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What are Advertising Pixels – and Will They End with Third-Party Cookies?


Advertising pixels are a key tactic digital marketers can implement to measure the performance of their ad campaigns and optimize accordingly – but even today, many remain confused about the different types of ad pixels, how they work and exactly what they can help you understand.

The sunsetting of third-party cookies has added to the confusion, as marketers reevaluate whether their current tactics for reaching the right audiences and measuring performance are future-proof. With that in mind, below we’ll explore what marketers need to understand about using pixels now and why they will continue to be a valuable method of understanding user behavior and ad effectiveness.

First, what are advertising pixels?

Ad pixels are snippets of code that can be implemented on a website to collect data. In most cases, there are two types of options you can choose from when generating a pixel code. Marketers can implement either a 1×1 image pixel or a JavaScript tag based on their needs:

  • 1×1 image pixel: Typically used to track consumer behavior or conversions based on exposure to creative. This method is standard and the most common for advertisers to use.
  • JavaScript: This can be used in more complex use cases where more granular detail on the user is needed (how longer the user stayed on the page, what they did, etc.), but this tracking method is not accepted by many clients due to security concerns.

Once the pixel is placed, marketers can use pixels to gain valuable insight into the users that are visiting and converting on their site. This data is extremely useful and can be used to measure campaign performance and optimize towards the best performing campaign. You can also use data collected from pixels to create audiences or look-a-like segments for targeting.


Do marketers need to be worried that the end of third-party cookies means the end of pixels?

As the industry braces for the deprecation of third-party cookies, marketers need another way to measure the effectiveness of their media, specifically tying impressions to conversions. When it comes to omnichannel media activation, it is critical that marketers work with measurement partners who can understand a user’s consumer journey across different channels and devices.

As a people-based DSP, for example, Viant will allow marketers to continue to use pixels even without the presence of cookies. The Viant Household ID, which Viant relies on for its identity resolution, is able to link the IP address from the pixel to the 115 million households in the U.S. to effectively attribute media to an identified residential household.

So, in short: No, the end of cookies doesn’t mean the end of pixels – so long as marketers are working with partners who don’t rely on cookies for targeting and measurement.

What’s the difference between website pixels and conversion pixels?

An advertiser can label a pixel as a website pixel or conversion pixel, but the definition is really up to the advertiser. A website pixel can be used to track a page view to key landing pages like the homepage or a product page, while the conversion pixel can be used to track certain actions users take on the site like a form submission. You can even have the conversion pixel placed to fire on an order confirmation page to track transactions for an e-commerce site.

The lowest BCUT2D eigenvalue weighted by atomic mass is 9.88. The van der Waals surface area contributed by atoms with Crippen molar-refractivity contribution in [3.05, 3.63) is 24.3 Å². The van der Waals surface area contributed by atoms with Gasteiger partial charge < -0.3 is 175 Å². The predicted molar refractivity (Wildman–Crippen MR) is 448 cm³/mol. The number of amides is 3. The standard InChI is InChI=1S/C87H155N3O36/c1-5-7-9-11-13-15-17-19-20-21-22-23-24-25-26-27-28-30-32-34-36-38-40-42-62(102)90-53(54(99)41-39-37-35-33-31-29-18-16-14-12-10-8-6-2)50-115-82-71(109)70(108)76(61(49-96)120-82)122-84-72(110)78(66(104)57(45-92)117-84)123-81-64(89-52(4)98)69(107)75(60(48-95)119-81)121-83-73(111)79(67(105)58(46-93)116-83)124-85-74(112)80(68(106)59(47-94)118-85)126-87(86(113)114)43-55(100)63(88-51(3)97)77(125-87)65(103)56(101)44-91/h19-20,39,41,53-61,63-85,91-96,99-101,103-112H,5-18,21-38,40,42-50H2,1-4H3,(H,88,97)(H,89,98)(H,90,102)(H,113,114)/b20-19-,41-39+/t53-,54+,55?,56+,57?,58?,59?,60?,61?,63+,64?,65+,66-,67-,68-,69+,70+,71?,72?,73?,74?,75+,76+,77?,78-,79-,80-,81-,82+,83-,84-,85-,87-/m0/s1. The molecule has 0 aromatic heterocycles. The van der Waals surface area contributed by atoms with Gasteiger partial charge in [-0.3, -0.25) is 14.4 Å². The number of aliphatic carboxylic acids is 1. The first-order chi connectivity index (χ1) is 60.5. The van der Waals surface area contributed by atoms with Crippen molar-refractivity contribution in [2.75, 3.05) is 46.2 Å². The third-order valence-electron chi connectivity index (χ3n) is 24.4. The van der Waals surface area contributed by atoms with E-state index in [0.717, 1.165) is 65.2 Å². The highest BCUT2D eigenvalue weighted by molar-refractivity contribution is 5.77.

How do I know when I should use a pixel?

Any advertiser who is looking to answer the question: “Is my media driving users to my website?” should implement pixels to help measure campaign performance.

Pixels are an easy and quick way for any marketer with an online presence to adjust their spend to ensure they are optimizing towards their KPIs. Having multiple pixels on your site should not affect load time and the more pages and actions you are able to track, the more insight you can gain on users interacting with your site.

As a best practice, at Viant we recommend implementing pixels on your site prior to campaign launch to ensure enough time for QA. In addition to tracking visits and conversions, marketers can also use pixels to collect data on users who visit the site and create user pools for targeted messaging.

What kind of information can marketers learn from Viant pixels?

Within a pixel, marketers can typically collect basic information on users who visit or convert on their site. Viant offers additional parameters clients can implement along with macros that dynamically populate values upon pixel fire, like Sales Amount or Transaction ID to track ROAS or eCPA.

If marketers are taking advantage of Viant’s Advanced Reporting features, they can easily set up pixels to see this information within a reporting UI to help understand the impact their media strategy is having on online conversions, and to optimize in-flight. Viant also offers the ability to create retargeting pixels that creates user pools, allowing marketers to target or exclude users who have previously visited their site.

If you’re interested in learning more about pixels or how Viant’s measurement capabilities are helping marketers prove the value of their ad spending, reach out to a representative today.


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